4 Easy Bike Fixes You Can Learn Today

Peter Glassford
by Peter Glassford
Share it:
4 Easy Bike Fixes You Can Learn Today

Bike maintenance can be a frustrating thing to learn. However, there are many things that are not too complicated, do not take much time to learn and do not require much precision or special tools. These are the tasks you want to learn and start performing regularly to increase your mechanical skill and save yourself some money in the process!



Keeping your chain clean is one of the best things you can do to keep your bike running smoothly. In very dry and clean conditions you may be OK if you wipe the chain very well and reapply lube, but this is generally discouraged to avoid wearing out your components too soon. For harsher conditions, you will need degreaser, a brush, a hose, a sponge, soap and a rag.

Spray the bike down with a hose then spray the chain with degreaser. Scrub the chain with the brush, then use the hose to spray it off. Soap up the whole bike and use a sponge to scrub the chain again, taking care to really get suds scrubbed into the chain with the sponge. Clean the rest of the bike with a sponge or brushes (different ones than you used on the greasy drivetrain!). Spray and wipe down the whole bike, then apply lube to the inside of the chain (the portion facing up toward the chainstay).



Adjusting your derailleur is not overly complicated once you understand what can go wrong. Many times, especially after your bike gets a tune-up, there is some stretch or settling in your shifter cables and the tension just needs to be taken out. If you find you’re not able to shift up to easier gears (on the back gears) you can add cable tension by using the quick-adjust dials located behind the rear derailleur or where the cable comes out of the shifter.

If you can put the bike in a trainer or on a repair stand it’s easy to gradually see the changes your cable tension adjustment is having. To increase cable tension you need to screw out the quick adjuster 1/2 a turn (remember lefty loosey), then reassess your shifting to see if the chain shifts more easily up the cassette. Small adjustments ensure you can return it to the way it was or go the other way if you make a mistake.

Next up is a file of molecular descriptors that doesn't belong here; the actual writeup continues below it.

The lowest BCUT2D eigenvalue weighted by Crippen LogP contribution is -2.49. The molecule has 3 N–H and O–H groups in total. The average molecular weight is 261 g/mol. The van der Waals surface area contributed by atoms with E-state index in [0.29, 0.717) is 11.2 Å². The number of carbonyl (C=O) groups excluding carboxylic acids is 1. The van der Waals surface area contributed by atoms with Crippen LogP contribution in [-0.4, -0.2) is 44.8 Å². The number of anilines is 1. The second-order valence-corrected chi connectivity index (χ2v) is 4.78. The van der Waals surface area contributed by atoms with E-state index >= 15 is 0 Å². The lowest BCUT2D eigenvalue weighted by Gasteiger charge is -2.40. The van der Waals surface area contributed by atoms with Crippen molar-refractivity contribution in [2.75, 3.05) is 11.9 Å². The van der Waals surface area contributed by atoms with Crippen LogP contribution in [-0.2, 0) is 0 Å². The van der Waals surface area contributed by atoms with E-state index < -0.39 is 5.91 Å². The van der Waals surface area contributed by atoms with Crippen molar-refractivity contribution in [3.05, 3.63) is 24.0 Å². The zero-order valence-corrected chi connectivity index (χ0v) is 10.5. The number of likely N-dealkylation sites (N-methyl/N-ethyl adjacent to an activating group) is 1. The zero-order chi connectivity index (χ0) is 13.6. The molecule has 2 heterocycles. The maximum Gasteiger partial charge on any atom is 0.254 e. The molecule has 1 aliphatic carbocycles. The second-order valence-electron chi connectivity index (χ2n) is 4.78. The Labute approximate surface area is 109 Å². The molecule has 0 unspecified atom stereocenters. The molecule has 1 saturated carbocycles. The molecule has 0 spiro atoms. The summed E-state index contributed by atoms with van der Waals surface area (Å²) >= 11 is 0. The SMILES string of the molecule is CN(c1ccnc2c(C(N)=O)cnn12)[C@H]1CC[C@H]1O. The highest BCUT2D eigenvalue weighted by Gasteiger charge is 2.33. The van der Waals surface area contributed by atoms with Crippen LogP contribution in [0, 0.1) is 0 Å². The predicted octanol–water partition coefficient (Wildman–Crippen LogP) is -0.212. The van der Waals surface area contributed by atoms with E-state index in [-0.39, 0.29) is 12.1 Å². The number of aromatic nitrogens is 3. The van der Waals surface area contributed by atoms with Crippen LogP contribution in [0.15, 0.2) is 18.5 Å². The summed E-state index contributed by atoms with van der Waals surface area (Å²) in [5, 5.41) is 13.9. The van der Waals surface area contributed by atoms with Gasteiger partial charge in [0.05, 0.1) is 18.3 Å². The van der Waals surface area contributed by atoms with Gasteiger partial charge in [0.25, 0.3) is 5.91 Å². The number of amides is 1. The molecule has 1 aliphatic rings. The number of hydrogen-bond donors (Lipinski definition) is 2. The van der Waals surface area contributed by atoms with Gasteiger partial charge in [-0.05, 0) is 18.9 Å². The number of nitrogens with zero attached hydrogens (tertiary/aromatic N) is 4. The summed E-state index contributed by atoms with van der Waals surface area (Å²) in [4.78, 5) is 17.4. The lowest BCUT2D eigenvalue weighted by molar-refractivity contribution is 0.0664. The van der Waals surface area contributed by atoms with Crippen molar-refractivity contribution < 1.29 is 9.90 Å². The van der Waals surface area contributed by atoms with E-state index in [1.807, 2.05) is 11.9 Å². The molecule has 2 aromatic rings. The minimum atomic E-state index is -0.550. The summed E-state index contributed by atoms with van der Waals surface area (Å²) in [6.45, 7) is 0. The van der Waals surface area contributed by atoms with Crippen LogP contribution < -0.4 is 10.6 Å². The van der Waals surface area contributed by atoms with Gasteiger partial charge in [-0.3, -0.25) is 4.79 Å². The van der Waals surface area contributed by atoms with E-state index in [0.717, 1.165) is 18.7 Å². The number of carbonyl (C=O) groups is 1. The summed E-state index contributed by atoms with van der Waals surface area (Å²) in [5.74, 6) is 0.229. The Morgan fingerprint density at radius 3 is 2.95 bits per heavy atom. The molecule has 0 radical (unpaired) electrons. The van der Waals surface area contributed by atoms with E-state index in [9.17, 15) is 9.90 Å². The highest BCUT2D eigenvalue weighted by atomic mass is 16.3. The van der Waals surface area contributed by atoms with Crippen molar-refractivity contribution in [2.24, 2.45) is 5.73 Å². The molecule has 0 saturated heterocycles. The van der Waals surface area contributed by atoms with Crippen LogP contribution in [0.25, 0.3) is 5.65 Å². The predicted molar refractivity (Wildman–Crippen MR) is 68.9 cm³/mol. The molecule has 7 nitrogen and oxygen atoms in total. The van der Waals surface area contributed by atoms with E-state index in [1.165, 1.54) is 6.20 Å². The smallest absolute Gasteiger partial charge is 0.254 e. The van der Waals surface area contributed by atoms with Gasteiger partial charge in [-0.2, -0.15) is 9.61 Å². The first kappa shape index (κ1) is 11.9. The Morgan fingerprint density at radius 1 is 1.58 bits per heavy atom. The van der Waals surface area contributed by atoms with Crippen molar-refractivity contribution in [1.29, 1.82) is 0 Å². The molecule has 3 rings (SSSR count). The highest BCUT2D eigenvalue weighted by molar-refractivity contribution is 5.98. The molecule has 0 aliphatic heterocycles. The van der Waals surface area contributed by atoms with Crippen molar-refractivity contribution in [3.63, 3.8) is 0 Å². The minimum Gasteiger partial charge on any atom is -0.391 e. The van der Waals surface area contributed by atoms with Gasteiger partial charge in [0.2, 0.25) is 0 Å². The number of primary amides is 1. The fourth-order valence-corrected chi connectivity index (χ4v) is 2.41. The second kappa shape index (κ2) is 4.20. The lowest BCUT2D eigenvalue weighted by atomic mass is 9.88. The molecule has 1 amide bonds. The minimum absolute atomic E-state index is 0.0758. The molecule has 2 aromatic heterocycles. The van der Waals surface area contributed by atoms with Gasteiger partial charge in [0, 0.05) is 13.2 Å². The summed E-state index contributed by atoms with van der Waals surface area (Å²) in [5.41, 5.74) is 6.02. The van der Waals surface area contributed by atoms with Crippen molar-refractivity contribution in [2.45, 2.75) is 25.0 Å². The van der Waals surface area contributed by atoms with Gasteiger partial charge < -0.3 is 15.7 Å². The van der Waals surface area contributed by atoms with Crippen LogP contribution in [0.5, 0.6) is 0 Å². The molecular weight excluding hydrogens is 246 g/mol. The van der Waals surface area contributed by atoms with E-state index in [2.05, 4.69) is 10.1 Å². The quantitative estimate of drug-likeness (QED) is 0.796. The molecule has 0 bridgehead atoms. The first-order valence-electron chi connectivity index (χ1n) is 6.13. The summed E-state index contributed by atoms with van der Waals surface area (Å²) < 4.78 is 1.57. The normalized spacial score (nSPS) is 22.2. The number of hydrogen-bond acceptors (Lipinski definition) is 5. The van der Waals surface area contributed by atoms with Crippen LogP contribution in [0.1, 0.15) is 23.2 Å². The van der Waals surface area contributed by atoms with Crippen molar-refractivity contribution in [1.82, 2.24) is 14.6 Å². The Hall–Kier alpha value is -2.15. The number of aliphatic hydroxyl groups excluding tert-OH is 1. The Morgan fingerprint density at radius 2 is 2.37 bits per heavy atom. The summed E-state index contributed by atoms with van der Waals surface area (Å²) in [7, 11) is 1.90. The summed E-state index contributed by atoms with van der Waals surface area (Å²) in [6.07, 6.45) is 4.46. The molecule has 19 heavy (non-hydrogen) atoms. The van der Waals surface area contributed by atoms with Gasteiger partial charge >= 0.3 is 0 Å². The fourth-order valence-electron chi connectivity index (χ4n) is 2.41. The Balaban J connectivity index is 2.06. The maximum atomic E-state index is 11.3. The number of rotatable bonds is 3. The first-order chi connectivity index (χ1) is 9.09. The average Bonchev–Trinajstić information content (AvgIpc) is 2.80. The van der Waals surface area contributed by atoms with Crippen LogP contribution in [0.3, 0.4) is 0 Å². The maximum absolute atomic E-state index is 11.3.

Whether you have discovered cyclocross and need to pull off your bottle cages or you just need to take your second cage off for race day, you may find this task annoying. Having a set of ball-headed ‘L’ shaped Allen keys makes this job easier because the ball head helps get around the bottle cage. Use the longer section of the Allen key for removing and reinstalling the screw quickly and the short end to snug (or loosen) the bolts.



This is a good skill to have since changing a flat is basically the same skill and because optimizing tires can be a huge advantage in wet conditions. I believe many tire and rim combinations can be taken on and off without tire levers.

The trick is learning where to grab the tire and how to get the tire worked into the groove of the rim on one side so you have more slack on the side you’re trying to remove. Also, only try to get one side of the tire bead off at a time, a common mistake is to try to get both sides of the tire off at once.

About the Author

Peter Glassford
Peter Glassford

Peter is a cycling coach and registered kinesiologist from Ontario, Canada. He travels frequently to work with athletes at races, camps and clinics. He also races mountain bikes for Trek Canada and pursues adventure in all types of movement. Follow @peterglassford on Twitter, or check out his online and in-person coaching at www.smartathlete.ca.


Never Miss a Post!

Turn on MapMyRun desktop notifications and stay up to date on the latest running advice.


Click the 'Allow' Button Above


You're all set.